Dust Crossing

  • Released Thursday, February 26th, 2015
  • Updated Wednesday, May 3rd, 2023 at 1:49PM
View full credits

The Sahara Desert is a near-uninterrupted brown band of sand and scrub across the northern third of Africa. The Amazon rain forest is a dense green mass of humid jungle that covers northeast South America. But after strong winds sweep across the Sahara, a tan cloud rises in the air, stretches between the continents, and ties together the desert and the jungle. It’s dust. And lots of it. Now, for the first time, NASA’s CALIPSO satellite has quantified in three dimensions how much dust makes this trans-Atlantic journey. Among this dust is phosphorus, an essential nutrient that acts like a fertilizer, which the Amazon depends on in order to flourish. The study is part of a bigger research effort to understand the role of dust and aerosols in the environment. Watch the video to learn more.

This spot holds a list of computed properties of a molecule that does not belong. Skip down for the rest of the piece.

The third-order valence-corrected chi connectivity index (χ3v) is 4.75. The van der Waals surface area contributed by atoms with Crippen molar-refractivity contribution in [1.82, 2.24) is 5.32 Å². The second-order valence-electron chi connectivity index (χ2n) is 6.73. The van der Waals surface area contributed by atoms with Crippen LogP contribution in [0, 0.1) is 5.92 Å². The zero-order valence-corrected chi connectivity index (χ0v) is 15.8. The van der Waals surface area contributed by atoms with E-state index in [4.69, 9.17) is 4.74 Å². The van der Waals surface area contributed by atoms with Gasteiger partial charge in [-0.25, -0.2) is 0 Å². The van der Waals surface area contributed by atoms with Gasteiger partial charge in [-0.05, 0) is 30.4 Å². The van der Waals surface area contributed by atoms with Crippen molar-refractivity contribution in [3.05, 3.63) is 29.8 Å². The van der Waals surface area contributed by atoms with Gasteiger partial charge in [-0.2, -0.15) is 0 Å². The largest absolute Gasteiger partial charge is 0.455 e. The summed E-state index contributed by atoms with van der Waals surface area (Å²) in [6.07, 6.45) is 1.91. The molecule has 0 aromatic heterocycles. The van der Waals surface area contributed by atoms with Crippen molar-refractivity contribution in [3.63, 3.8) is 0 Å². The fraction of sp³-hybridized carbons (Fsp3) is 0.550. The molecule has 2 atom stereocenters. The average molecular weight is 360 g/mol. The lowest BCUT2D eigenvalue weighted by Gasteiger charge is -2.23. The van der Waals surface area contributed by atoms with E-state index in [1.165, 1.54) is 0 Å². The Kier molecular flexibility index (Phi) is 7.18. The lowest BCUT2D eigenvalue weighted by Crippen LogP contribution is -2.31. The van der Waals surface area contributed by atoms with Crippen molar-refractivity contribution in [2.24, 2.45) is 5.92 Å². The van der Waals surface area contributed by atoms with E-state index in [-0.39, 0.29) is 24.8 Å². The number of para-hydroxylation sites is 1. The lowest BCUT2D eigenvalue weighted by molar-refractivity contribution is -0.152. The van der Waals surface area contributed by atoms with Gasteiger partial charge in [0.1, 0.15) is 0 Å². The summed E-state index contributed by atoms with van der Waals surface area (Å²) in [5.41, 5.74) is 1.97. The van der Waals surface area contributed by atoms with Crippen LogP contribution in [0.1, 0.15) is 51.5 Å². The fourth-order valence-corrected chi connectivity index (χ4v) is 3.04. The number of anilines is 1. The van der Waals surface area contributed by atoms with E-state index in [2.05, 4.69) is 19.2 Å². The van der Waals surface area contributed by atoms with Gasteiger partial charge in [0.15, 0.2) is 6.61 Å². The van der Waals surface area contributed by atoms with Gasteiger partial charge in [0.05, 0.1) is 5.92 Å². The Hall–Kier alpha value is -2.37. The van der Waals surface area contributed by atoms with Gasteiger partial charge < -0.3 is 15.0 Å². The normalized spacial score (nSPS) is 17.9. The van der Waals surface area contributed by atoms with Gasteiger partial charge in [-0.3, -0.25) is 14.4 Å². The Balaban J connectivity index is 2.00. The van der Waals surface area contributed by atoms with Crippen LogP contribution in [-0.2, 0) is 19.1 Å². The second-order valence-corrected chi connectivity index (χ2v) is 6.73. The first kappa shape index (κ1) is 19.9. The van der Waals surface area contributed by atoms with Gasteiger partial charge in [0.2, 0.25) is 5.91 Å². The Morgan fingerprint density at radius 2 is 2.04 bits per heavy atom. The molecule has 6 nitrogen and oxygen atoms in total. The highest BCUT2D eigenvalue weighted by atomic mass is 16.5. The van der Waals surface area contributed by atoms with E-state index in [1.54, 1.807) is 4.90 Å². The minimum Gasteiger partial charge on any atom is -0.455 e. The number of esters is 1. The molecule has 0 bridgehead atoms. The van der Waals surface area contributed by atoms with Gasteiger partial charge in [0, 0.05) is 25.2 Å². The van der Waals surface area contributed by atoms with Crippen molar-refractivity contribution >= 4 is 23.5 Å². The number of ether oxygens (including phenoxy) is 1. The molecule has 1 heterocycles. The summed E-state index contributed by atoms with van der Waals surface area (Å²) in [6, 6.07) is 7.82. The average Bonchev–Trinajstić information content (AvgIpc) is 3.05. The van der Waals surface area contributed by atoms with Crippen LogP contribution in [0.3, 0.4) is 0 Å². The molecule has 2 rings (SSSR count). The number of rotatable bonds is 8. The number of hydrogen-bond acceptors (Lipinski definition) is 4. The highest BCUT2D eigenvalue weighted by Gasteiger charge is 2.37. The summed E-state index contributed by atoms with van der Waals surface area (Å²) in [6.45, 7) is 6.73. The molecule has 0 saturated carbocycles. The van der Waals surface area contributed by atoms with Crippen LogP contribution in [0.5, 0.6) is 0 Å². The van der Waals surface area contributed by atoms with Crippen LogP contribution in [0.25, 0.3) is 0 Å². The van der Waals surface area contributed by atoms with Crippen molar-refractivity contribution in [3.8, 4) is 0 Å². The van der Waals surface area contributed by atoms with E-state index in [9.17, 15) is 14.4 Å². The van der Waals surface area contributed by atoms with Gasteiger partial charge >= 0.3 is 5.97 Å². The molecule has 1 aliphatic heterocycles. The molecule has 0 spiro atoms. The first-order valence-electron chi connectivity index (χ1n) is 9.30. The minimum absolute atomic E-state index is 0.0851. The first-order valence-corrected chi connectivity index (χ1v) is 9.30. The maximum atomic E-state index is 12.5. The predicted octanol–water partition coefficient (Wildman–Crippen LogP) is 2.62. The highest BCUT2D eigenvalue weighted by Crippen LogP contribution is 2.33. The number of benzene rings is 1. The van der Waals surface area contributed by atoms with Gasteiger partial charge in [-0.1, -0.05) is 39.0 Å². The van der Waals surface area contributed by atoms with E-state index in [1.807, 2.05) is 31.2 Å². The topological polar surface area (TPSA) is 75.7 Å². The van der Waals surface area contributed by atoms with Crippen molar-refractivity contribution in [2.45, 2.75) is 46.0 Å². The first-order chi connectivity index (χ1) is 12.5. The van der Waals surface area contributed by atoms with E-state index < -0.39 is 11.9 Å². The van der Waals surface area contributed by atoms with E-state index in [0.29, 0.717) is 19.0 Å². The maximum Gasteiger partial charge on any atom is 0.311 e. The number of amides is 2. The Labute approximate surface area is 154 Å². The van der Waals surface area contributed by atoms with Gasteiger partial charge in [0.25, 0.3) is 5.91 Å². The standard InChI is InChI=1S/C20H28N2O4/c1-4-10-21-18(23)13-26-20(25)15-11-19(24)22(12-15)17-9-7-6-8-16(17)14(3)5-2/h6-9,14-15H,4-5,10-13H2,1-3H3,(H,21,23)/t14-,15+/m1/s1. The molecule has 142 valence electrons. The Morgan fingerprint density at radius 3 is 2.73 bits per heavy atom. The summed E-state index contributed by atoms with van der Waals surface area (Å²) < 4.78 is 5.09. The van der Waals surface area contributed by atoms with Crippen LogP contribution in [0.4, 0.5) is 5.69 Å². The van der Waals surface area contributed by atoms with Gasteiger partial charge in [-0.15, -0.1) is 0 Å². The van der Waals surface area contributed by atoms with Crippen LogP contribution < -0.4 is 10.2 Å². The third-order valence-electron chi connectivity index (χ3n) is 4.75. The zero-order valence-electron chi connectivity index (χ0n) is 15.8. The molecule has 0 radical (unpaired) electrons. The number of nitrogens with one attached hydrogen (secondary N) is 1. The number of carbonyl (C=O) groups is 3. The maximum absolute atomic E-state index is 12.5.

NASA’s CALIPSO satellite collects "curtains" of data (above) that reveal information about the altitude of dust layers in the atmosphere.

NASA’s CALIPSO satellite collects "curtains" of data (above) that reveal information about the altitude of dust layers in the atmosphere.

Satellite observations show that wind and weather pick up on average 182 million tons of Saharan dust each year.

Satellite observations show that wind and weather pick up on average 182 million tons of Saharan dust each year.

A portion of the dust travels across the Atlantic Ocean to South America, where 27.7 million tons fall to the surface over the Amazon basin.

A portion of the dust travels across the Atlantic Ocean to South America, where 27.7 million tons fall to the surface over the Amazon basin.

For More Information


App

Credits

Please give credit for this item to:
NASA's Goddard Space Flight Center